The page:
The South African Cultural Observatory (SACO) is a research institute that was established under the auspices of the Department of Arts and Culture. Its mandate is to chart the socio-economic impact of arts, culture and heritage, and the cultural and creative industries in South Africa.

This year, SACO will be hosting its 2nd national conference and the focus will be the creative economy and development. Through its conference, SACO aims not only to facilitate engaging discussions around South Africa’s creative economy but to also create a platform for young creatives to develop their craft and gain career-enriching experience.

Opening Wider Doors for Young Creatives

It is no secret that South Africa is teeming with brilliant young creatives who are hungry for opportunities to develop their talent and share it with the world. The creative industry in South Africa has massive potential growth and young people are at the heart of this developing creative economy. As noted by Prof Richard Haines, SACO chief executive officer, “Young people are the future of South Africa’s creative and cultural industries and it is critical they have the exposure and support that will see them develop lasting and productive careers”.

In collaboration with The Market Theatre Foundation, which is already doing such phenomenal work in developing and grooming young talent, SACO will be creating a ‘precinct experience” in Newtown for students of the Market Theatre Laboratory and the Market Photo Workshop, and other young creatives.

While attending the conference, attendees will be enchanted by a surprise cameo performance by two groups of 25 performance students. It will be an atmosphere of creative energy that will see young creatives participating in the conference in a valuable way. Not only will the students be performing, they will also be assisting in the running of the conference.  “We are delighted the South African Cultural Observatory recognises the importance of our institution and believes in creating opportunities for artists-in-training to be part of a conference that will essentially be engaging about the cultural economies”, said Market Theatre chief executive Ismail Mohamed.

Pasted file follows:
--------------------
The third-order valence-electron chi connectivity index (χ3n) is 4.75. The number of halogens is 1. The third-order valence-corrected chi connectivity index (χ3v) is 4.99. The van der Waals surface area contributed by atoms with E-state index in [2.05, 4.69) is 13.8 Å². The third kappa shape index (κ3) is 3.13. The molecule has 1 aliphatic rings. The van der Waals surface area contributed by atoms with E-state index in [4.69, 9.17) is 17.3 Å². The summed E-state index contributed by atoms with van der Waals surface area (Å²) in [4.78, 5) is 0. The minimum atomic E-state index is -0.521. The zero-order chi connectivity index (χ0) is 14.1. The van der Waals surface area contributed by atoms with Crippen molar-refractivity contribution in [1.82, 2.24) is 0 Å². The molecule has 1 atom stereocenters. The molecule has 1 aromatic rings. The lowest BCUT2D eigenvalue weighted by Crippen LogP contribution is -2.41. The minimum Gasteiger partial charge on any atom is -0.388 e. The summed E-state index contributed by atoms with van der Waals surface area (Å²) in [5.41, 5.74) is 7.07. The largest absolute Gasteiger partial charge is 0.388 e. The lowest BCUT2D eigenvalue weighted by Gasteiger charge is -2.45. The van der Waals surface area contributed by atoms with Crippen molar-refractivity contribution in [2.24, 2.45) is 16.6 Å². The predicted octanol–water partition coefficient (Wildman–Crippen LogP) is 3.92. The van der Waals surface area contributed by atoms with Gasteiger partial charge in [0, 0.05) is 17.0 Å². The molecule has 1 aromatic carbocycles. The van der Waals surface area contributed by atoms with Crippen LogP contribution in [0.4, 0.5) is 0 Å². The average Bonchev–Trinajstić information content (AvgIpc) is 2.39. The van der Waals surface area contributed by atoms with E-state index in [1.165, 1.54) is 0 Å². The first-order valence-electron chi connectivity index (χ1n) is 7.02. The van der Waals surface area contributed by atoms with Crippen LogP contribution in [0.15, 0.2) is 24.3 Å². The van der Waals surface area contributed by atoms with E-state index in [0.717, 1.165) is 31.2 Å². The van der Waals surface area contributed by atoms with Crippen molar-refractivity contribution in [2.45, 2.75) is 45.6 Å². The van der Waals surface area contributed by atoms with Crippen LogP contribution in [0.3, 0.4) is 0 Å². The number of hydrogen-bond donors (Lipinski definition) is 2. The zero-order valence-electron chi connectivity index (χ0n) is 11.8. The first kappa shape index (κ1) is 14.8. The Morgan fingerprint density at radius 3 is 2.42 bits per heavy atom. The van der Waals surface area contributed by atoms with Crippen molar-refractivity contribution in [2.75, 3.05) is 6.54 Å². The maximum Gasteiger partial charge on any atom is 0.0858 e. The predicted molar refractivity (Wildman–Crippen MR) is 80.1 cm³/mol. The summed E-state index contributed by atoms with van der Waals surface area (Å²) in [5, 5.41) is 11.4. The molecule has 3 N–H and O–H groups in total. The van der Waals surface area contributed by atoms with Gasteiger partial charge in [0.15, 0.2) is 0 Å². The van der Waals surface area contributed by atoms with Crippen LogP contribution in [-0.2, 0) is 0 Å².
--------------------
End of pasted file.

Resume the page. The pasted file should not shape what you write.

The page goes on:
Delegates at the conference will also get to enjoy the musical excellence of the Johannesburg Youth Orchestra Company. SAMRO superstars and young South African jazz prodigies, Zoe Modiga and Bokani Dyer, will dazzle audiences at the at the conference evening cocktail function at the Market Theatre.

Moving from jazz to theatre, guests will be presented with a choice of seeing either Can Themba’s seminal play, The Suit, directed by James Ngcobo, or Wits School of Art’s performance of Kgafela oa Magogodi’s satirical play Chilahaebolae.

Harnessing the Youth’s Creative Power

The youth have a critical role to play in the development of South Africa’s creative economy – they have the energy, they have the ideas and they have the talent. In recognition of the creative power that young people have, as part of SACO’s conference, there will be a session on youth perspectives on the creative economy. In this special session, Mary Duker from Nelson Mandela Metropolitan University will present five case studies on ‘Facilitating young artist participation in the emergent creative economy in Nelson Mandela Bay’.

Additionally, Thobile Chittenden, from Room 13, will present his paper ‘The fourth industrial revolution: How it impacts our youth and the importance of art’, in which he examines the youth’s role in a tech-dominated world.

To keep the conversation going, Dr Elizabeth Vale from the Mapungubwe Institute for Strategic Reflection will share her thoughts regarding ‘The Creative Economy After Dark: Youth Power and Creativity in Johannesburg Nightclubs.’ Lastly, Botswana-based Calvin Boasilong from Ideas Expo Botswana will talk about creativity as the new frontier for African economic activity.

With young people at its helm, South Africa’s creative economy is in good hands.

The SACO National Conference will be taking place on May 24 and 25 at the Turbine Hall, Newtown.

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